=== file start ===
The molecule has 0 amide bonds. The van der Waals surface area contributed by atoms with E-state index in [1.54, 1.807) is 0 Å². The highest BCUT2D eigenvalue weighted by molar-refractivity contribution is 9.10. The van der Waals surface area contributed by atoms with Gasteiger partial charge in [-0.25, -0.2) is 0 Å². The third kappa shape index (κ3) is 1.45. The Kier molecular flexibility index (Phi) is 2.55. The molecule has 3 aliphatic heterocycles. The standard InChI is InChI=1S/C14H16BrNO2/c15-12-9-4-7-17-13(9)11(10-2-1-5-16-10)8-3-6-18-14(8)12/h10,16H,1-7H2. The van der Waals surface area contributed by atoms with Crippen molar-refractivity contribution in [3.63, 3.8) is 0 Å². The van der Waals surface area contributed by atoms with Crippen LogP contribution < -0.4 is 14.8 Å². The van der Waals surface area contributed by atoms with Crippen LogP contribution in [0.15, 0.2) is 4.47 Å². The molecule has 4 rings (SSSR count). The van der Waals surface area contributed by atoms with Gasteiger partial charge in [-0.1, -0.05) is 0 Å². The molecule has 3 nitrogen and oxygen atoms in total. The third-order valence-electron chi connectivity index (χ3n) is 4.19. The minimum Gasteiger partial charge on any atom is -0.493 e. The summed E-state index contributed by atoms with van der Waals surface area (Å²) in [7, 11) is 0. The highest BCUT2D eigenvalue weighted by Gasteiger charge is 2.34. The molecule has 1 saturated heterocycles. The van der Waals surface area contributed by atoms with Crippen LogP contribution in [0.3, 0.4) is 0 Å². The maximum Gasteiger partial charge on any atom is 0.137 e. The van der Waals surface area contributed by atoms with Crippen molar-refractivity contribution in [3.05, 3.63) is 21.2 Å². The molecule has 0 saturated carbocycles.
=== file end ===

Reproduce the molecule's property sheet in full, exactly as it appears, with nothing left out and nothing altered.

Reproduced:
The molecule has 0 amide bonds. The van der Waals surface area contributed by atoms with E-state index in [1.54, 1.807) is 0 Å². The highest BCUT2D eigenvalue weighted by molar-refractivity contribution is 9.10. The van der Waals surface area contributed by atoms with Gasteiger partial charge in [-0.25, -0.2) is 0 Å². The third kappa shape index (κ3) is 1.45. The Kier molecular flexibility index (Phi) is 2.55. The molecule has 3 aliphatic heterocycles. The standard InChI is InChI=1S/C14H16BrNO2/c15-12-9-4-7-17-13(9)11(10-2-1-5-16-10)8-3-6-18-14(8)12/h10,16H,1-7H2. The van der Waals surface area contributed by atoms with Crippen molar-refractivity contribution in [3.63, 3.8) is 0 Å². The van der Waals surface area contributed by atoms with Crippen LogP contribution < -0.4 is 14.8 Å². The van der Waals surface area contributed by atoms with Crippen LogP contribution in [0.15, 0.2) is 4.47 Å². The molecule has 4 rings (SSSR count). The van der Waals surface area contributed by atoms with Gasteiger partial charge in [-0.1, -0.05) is 0 Å². The molecule has 3 nitrogen and oxygen atoms in total. The third-order valence-electron chi connectivity index (χ3n) is 4.19. The minimum Gasteiger partial charge on any atom is -0.493 e. The summed E-state index contributed by atoms with van der Waals surface area (Å²) in [7, 11) is 0. The highest BCUT2D eigenvalue weighted by Gasteiger charge is 2.34. The molecule has 1 saturated heterocycles. The van der Waals surface area contributed by atoms with Crippen LogP contribution in [0.3, 0.4) is 0 Å². The maximum Gasteiger partial charge on any atom is 0.137 e. The van der Waals surface area contributed by atoms with Crippen molar-refractivity contribution in [3.05, 3.63) is 21.2 Å². The molecule has 0 saturated carbocycles.